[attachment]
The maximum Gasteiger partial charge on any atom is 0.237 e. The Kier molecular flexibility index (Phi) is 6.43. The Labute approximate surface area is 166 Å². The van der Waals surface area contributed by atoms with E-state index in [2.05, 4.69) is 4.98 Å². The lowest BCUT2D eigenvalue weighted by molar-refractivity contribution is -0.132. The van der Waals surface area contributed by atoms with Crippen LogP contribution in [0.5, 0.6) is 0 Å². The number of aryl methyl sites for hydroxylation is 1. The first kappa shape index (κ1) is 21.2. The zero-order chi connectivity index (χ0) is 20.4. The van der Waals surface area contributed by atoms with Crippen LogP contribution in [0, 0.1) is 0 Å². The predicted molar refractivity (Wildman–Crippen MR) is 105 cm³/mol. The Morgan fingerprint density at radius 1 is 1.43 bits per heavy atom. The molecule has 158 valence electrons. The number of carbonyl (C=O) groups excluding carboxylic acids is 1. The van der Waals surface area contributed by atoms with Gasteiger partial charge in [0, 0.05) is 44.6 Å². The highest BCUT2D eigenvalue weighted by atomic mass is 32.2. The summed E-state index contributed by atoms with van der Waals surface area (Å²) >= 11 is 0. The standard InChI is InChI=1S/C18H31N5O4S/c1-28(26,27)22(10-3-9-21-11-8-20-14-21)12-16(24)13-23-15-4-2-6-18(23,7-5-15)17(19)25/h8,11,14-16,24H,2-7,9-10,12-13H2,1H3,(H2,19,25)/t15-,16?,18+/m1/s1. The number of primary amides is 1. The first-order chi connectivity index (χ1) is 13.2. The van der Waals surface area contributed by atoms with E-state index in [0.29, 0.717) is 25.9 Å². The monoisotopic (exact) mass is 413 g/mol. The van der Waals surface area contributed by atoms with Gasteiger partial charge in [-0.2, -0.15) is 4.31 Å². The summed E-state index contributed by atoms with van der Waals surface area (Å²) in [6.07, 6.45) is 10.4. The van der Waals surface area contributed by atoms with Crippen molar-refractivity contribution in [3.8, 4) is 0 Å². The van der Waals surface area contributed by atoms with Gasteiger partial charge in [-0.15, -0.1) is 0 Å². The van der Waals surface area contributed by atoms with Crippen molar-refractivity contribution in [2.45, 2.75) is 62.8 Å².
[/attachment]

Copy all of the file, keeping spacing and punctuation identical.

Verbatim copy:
The maximum Gasteiger partial charge on any atom is 0.237 e. The Kier molecular flexibility index (Phi) is 6.43. The Labute approximate surface area is 166 Å². The van der Waals surface area contributed by atoms with E-state index in [2.05, 4.69) is 4.98 Å². The lowest BCUT2D eigenvalue weighted by molar-refractivity contribution is -0.132. The van der Waals surface area contributed by atoms with Crippen LogP contribution in [0.5, 0.6) is 0 Å². The number of aryl methyl sites for hydroxylation is 1. The first kappa shape index (κ1) is 21.2. The zero-order chi connectivity index (χ0) is 20.4. The van der Waals surface area contributed by atoms with Crippen LogP contribution in [0, 0.1) is 0 Å². The predicted molar refractivity (Wildman–Crippen MR) is 105 cm³/mol. The Morgan fingerprint density at radius 1 is 1.43 bits per heavy atom. The molecule has 158 valence electrons. The number of carbonyl (C=O) groups excluding carboxylic acids is 1. The van der Waals surface area contributed by atoms with Gasteiger partial charge in [0, 0.05) is 44.6 Å². The highest BCUT2D eigenvalue weighted by atomic mass is 32.2. The summed E-state index contributed by atoms with van der Waals surface area (Å²) >= 11 is 0. The standard InChI is InChI=1S/C18H31N5O4S/c1-28(26,27)22(10-3-9-21-11-8-20-14-21)12-16(24)13-23-15-4-2-6-18(23,7-5-15)17(19)25/h8,11,14-16,24H,2-7,9-10,12-13H2,1H3,(H2,19,25)/t15-,16?,18+/m1/s1. The number of primary amides is 1. The first-order chi connectivity index (χ1) is 13.2. The van der Waals surface area contributed by atoms with E-state index in [0.29, 0.717) is 25.9 Å². The monoisotopic (exact) mass is 413 g/mol. The van der Waals surface area contributed by atoms with Gasteiger partial charge in [-0.2, -0.15) is 4.31 Å². The summed E-state index contributed by atoms with van der Waals surface area (Å²) in [6.07, 6.45) is 10.4. The van der Waals surface area contributed by atoms with Crippen molar-refractivity contribution in [3.8, 4) is 0 Å². The van der Waals surface area contributed by atoms with Gasteiger partial charge in [-0.15, -0.1) is 0 Å². The van der Waals surface area contributed by atoms with Crippen molar-refractivity contribution in [2.45, 2.75) is 62.8 Å².